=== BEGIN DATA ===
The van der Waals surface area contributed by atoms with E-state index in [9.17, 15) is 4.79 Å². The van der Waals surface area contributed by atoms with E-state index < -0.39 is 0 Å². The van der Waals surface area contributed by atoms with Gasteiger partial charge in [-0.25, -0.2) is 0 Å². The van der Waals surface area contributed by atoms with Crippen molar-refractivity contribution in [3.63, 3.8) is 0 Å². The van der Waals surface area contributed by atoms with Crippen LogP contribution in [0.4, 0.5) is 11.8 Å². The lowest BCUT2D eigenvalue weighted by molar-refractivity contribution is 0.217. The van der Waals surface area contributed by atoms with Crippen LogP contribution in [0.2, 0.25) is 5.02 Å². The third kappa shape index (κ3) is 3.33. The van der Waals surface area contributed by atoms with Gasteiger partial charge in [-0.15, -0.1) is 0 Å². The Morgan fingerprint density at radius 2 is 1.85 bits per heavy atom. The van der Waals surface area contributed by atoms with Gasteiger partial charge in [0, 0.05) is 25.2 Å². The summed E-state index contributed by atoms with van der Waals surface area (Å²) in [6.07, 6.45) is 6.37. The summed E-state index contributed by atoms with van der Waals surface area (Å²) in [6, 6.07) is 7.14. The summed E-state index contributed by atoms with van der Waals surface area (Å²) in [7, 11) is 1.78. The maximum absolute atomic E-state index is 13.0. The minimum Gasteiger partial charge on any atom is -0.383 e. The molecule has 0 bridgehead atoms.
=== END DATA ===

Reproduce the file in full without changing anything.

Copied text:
The van der Waals surface area contributed by atoms with E-state index in [9.17, 15) is 4.79 Å². The van der Waals surface area contributed by atoms with E-state index < -0.39 is 0 Å². The van der Waals surface area contributed by atoms with Gasteiger partial charge in [-0.25, -0.2) is 0 Å². The van der Waals surface area contributed by atoms with Crippen molar-refractivity contribution in [3.63, 3.8) is 0 Å². The van der Waals surface area contributed by atoms with Crippen LogP contribution in [0.4, 0.5) is 11.8 Å². The lowest BCUT2D eigenvalue weighted by molar-refractivity contribution is 0.217. The van der Waals surface area contributed by atoms with Crippen LogP contribution in [0.2, 0.25) is 5.02 Å². The third kappa shape index (κ3) is 3.33. The van der Waals surface area contributed by atoms with Gasteiger partial charge in [-0.15, -0.1) is 0 Å². The Morgan fingerprint density at radius 2 is 1.85 bits per heavy atom. The van der Waals surface area contributed by atoms with Gasteiger partial charge in [0, 0.05) is 25.2 Å². The summed E-state index contributed by atoms with van der Waals surface area (Å²) in [6.07, 6.45) is 6.37. The summed E-state index contributed by atoms with van der Waals surface area (Å²) in [6, 6.07) is 7.14. The summed E-state index contributed by atoms with van der Waals surface area (Å²) in [7, 11) is 1.78. The maximum absolute atomic E-state index is 13.0. The minimum Gasteiger partial charge on any atom is -0.383 e. The molecule has 0 bridgehead atoms.